Alan ran his hand through his hair and sat back. “Maybe you’re right. I still don’t know why she didn’t show to my funeral. Hell, even I was there.”
The newspaper folded into John’s lap as he laughed. “I don’t know why she didn’t show, but it doesn’t matter. Your family was there and your best friend was there. And even Meagan made it; and last I heard she was the one that mattered.”
“Why do you have to remind me?” Asked Alan with an exasperated sigh. “I’d rather sulk on the last one than remember the one that means the most in my life—especially now that I’m dead and nothing can be done about it.”
John smiled at him.
“Why are you smiling? What’s that for?”
“As much as your torment amuses me, I will give you some kind of good news. We have to cancel our Thursday coffee sessions.”
Alan’s expression dripped with sarcastic disbelief. “Canceling our weekly routine is good news? John, I’d hate to know what you consider bad news.”
“Instead, I’m having coffee with Meagan.”
Alan’s eyes slowly widened in confusion. “You’re what?”
“She called me up last night and asked me to meet with her some. Apparently your death has been particularly hard on her. Terrible really. So I offered to meet on Thursdays at the time when you and I USED to meet. I even said you, somewhere in the afterlife, would be happy to have her take your place.” Said John still smiling.
“You—but I—What will—John!” Shouted Alan. His face was livid.
“What? I thought you’d be happy to know someone missed you so much!”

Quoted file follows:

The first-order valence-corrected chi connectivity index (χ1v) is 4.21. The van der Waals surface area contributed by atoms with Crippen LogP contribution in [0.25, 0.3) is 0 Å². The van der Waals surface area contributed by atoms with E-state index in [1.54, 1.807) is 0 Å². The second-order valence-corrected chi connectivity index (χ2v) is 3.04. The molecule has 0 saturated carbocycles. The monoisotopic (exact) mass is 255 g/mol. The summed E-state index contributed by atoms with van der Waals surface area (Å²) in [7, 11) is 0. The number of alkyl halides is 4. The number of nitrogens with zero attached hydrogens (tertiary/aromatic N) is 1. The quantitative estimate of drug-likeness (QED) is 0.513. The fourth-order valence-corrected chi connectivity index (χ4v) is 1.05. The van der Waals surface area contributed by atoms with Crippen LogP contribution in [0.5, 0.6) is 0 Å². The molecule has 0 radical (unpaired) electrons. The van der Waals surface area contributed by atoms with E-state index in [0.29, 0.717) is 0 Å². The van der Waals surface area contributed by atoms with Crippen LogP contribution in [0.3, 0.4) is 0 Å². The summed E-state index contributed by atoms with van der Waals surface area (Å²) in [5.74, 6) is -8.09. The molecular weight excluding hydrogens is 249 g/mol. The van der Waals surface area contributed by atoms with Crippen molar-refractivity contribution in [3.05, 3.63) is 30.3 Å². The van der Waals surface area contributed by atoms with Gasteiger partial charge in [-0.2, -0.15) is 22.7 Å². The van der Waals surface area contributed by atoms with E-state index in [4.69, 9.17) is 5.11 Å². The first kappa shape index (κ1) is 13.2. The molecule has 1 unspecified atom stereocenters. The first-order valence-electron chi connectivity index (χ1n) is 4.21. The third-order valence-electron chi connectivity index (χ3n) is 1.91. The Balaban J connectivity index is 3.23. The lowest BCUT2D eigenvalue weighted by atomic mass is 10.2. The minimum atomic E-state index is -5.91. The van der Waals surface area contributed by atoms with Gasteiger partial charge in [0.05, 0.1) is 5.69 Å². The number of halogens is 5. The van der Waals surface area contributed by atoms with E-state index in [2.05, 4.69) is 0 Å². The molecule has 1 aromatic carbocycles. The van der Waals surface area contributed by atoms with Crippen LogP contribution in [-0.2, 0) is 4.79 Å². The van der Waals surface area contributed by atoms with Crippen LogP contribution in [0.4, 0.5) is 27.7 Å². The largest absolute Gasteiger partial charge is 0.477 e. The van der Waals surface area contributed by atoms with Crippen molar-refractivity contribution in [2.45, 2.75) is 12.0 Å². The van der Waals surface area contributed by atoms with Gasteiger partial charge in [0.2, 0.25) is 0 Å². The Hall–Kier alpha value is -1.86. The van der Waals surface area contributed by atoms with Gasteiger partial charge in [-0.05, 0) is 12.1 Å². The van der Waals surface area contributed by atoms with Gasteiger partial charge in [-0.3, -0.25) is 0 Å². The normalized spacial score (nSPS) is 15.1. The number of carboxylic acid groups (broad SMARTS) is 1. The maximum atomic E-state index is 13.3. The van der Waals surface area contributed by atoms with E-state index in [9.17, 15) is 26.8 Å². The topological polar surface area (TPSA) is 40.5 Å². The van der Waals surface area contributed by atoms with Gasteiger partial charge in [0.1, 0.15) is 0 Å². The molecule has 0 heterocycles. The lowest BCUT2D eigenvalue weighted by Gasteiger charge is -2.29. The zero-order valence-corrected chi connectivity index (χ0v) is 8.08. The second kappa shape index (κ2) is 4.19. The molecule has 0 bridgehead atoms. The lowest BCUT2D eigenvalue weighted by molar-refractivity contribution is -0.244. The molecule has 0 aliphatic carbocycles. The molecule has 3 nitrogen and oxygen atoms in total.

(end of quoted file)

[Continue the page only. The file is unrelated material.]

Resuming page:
“That’s not the point! You can’t just go gallivanting around with the woman of my dreams while I’m stuck here writing these damn books! That’s not fair!”
John shrugged, “You probably should have thought of that before you decided to kill yourself.”
Alan shot him a fierce glare.
“Look, I’m just meeting her as a friend to talk to her and help her through this. If anything I’m doing you a favor by cleaning up after your mess.”
“I’m coming too.”
“What? You can’t come with us!”
“I can’t. Dr. Latisde can.”
John laughed loudly, “There’s no way! She knows you too well, Alan! She’ll see right through it!”
“No she won’t. I’ll join you as your psychiatrist friend. Yes, and then we can help her through it together.”
John’s jaw dropped. “NO! There is no way that I’m going to let you pretend to be a doctor and help someone—especially the woman you love who thinks you’re dead!”
“It’ll be fine, John. I was president of the Drama Club in school. I’ll sell it. You just have to keep your mouth shut.” Said Alan as he sat back down behind his desk.
John stumbled to find words and then sat down in defeat. “Fine.”
“Fine?” Asked Alan.
“Yes, Fine. You need to see her. I think this would be best for you.”
“I think so too. And I am a doctor after all.” Said Alan with a smirk.
“I hate you.”
“Don’t repress it, John. Let all those feelings out.”
John raised his middle finger to him in response, “She’s going to see right through you, you know? She’s going to know it’s you and that silly old man disguise isn’t going to work.”
Alan put his feet up on his desk and relaxed in his chair. “Don’t worry! I’ve got this. I’ll put on my best acting and she’ll never recognize me.”
“And if she does?”
“Trust me, John, she won’t.”